Newly instantiated instances of a persistent class are considered transient by Hibernate. We can make a transient instance persistent by associating it with a session:
DomesticCat fritz = new DomesticCat();
Long generatedId = (Long) sess.save(fritz);
Cat has a generated identifier, the identifier is generated and assigned to the
save() is called. If
Cat has an
assigned identifier, or a composite key, the identifier should be assigned to the
cat instance before calling
save(). You can also use
persist() instead of
save(), with the semantics defined in the EJB3 early draft.
persist() makes a transient instance persistent. However, it does not guarantee that the identifier value will be assigned to the persistent instance immediately, the assignment might happen at flush time.
persist() also guarantees that it will not execute an
INSERT statement if it is called outside of transaction boundaries. This is useful in long-running conversations with an extended Session/persistence context.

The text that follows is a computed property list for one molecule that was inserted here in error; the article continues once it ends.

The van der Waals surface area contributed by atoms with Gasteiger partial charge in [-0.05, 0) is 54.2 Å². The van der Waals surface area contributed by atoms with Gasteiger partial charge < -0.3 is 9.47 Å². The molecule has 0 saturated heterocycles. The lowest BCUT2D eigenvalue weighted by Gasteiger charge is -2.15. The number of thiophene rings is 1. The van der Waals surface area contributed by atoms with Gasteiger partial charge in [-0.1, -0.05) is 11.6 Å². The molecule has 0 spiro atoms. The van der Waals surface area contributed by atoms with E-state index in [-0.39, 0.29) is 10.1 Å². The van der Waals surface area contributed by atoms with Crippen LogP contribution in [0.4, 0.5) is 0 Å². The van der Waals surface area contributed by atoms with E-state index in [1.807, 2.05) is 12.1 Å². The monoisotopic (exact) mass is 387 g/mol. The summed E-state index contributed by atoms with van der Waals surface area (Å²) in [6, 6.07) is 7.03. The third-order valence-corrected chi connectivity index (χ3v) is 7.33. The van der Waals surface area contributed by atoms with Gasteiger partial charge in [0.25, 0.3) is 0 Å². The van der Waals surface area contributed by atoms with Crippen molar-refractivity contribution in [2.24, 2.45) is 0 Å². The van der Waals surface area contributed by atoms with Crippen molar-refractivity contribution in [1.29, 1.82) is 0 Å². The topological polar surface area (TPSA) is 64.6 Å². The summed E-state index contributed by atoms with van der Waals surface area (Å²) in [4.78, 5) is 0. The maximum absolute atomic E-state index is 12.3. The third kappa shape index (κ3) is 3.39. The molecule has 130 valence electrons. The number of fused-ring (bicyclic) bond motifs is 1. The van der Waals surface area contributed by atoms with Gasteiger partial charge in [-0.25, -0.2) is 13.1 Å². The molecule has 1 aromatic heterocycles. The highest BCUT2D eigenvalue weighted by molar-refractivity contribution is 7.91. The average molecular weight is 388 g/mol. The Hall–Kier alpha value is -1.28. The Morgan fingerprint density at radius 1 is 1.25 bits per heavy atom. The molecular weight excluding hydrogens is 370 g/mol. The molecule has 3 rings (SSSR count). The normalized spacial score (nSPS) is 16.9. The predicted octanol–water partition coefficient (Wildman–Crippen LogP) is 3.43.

save() does guarantee to return an identifier. If an INSERT has to be executed to get the identifier ( e.g. "identity" generator, not "sequence"), this INSERT happens immediately, no matter if you are inside or outside of a transaction. This is problematic in a long-running conversation with an extended Session/persistence context.
Alternatively, you can assign the identifier using an overloaded version of
DomesticCat pk = new DomesticCat();
pk.setKittens( new HashSet() );
If the object you make persistent has associated objects (e.g. the
kittens collection in the previous example), these objects can be made persistent in any order you like unless you have a
NOT NULL constraint upon a foreign key column. There is never a risk of violating foreign key constraints. However, you might violate a
NOT NULL constraint if you
save() the objects in the wrong order.
Usually you do not bother with this detail, as you will normally use Hibernate's transitive persistence feature to save the associated objects automatically. Then, even
NOT NULL constraint violations do not occur - Hibernate will take care of everything. Transitive persistence is discussed later in this chapter.